This past year I have started going zero waste in my lifestyle. At first, I thought the concept of “zero waste” was to try and produce no garbage at all. We’ve all seen the pictures of people’s “trash jars” where they are able to fit all of their garbage from the past year (or more) into one glass jar. It’s inspiring to think about living a life that doesn’t result in garbage, but it’s not completely realistic for most people.
I live in a small town, and there is no bulk store. Cauliflower comes wrapped in plastic. I recycle or compost everything I can, but still end up with garbage at the end of the day.
As I’ve been reading more, and started following several zero wasters on Instagram, one thing that keeps coming up is the fact that we are currently living in a culture that is designed to result in garbage. “Zero waste” doesn’t mean that you are producing zero garbage, but is rather a name for a movement that is trying to restructure our global economy to one designed to be circular, where garbage isn’t part of the cycle. Today our products (whether it’s clothing, or food or other things) are designed with waste. It’s impossible to create “zero waste” as a consumer. And even if you think that you are doing a fairly good job, there is garbage that has been created before the product even reaches you. (I work in a shop, and the amount of packaging garbage that is thrown out before a product even reaches the shelf is astounding.)
But again, this quote by Instagrammer Andrea Sanders (@bezerowastegirl) has been bopping around in my head for a while:
“Zero Waste isn’t easy because it’s an infrastructure that doesn’t exist right now. Access to bulk stores, fresh markets and the like are not accessible to most. Everyone makes trash. Period. Do what you can. Never feel guilty because you can’t do something. There is no absolutism.”
And so, it makes me ask: Was this sweater an unwise shopping decision after all? Am I “failing” at ethical fashion?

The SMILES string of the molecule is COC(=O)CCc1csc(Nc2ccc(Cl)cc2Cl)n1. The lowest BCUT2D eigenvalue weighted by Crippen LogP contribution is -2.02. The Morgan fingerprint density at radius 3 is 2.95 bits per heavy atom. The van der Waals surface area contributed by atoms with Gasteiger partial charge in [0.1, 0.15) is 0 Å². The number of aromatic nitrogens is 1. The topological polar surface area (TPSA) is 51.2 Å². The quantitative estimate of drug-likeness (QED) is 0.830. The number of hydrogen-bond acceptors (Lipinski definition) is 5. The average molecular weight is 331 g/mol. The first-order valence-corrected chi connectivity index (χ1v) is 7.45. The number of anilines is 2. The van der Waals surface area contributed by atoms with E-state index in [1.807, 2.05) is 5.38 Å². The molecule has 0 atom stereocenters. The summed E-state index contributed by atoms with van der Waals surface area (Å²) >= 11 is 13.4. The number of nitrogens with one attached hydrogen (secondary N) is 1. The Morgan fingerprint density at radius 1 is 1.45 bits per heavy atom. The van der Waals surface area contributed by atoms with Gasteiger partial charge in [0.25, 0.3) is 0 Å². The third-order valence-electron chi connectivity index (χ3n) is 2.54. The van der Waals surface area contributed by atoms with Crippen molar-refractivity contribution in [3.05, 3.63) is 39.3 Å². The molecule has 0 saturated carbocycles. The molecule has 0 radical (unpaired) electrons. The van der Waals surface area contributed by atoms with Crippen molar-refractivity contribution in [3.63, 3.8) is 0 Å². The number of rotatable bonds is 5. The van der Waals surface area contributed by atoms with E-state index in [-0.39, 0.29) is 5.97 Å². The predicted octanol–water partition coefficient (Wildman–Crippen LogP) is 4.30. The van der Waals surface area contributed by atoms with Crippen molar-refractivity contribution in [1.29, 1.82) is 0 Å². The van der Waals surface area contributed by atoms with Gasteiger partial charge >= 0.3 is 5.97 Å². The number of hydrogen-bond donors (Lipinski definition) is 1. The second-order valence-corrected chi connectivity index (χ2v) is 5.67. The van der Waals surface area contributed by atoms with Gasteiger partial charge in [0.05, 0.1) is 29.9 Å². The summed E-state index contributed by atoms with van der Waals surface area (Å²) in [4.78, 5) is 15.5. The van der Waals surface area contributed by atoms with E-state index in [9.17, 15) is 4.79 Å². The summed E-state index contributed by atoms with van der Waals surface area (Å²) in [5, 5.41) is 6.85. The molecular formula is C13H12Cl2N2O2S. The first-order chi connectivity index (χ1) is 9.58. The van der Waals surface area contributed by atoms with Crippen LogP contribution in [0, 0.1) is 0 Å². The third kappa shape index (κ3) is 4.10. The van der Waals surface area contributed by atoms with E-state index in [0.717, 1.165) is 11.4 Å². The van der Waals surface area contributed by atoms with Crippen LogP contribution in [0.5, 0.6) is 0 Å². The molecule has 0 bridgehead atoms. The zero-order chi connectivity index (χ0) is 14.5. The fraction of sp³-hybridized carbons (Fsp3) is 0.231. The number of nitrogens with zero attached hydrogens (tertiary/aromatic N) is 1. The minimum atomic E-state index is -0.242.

Our current fashion culture is one that is driven by the need to buy more and more, regardless of how much we already own, but when I purchased this sweater, I wasn’t buying it from a fast fashion perspective.
I have been searching for a mustard yellow sweater for a few years, so it was not a spur of the moment purchase. It was “deep love” shopping, not buying for the sake of buying.
It is estimated that wearing a garment at least 30 times, reduces the carbon, waste and water footprint of a garment by 20%-30%. I wear all my clothes at least 30 times, and despite the fact that this sweater is not made of completely natural fibres, it is well sewn and will last me many years. I also take care of my clothes, and will be hand washing this one to help increase it’s lifespan.
It’s a tricky issue. I can’t say that I’m completely convinced that I should have bought it. Maybe if I had waited a while longer I would have come across something in mustard yellow that would have ticked all the boxes, but then again, maybe not.
I want my wardrobe to be 100% ethical, but that’s not really feasible right now. If 95% of my wardrobe is ethical fashion, then is the 5% that isn’t ethical, OK? Where do you draw the line? Is there a line? How do you balance want vs. need, especially with something as “frivolous” as fashion?
I’d love to hear your thoughts on this issue. How do you decide for your own wardrobe?
March 5, 2019 @ 8:29 am
I have the exact same guilt if I slip up and buy retail. My retail slips are usually on shoes or boots which is sometimes hard to source secondhand.
Like you though, if I had been looking for a particular item for years I would be very tempted to buy retail and justify the purchase to myself.
I’m trying my hardest to reduce my waste too and I also find it next to impossible when shopping for food. Everything is packed in plastic, fruit, veg. And if you shop at Costco…forget it. Excess packaging is rampant. I do shop at the Bulk Barn but they only carry so much and very few liquids. Ideally they would have a “liquid” Bulk Barn too.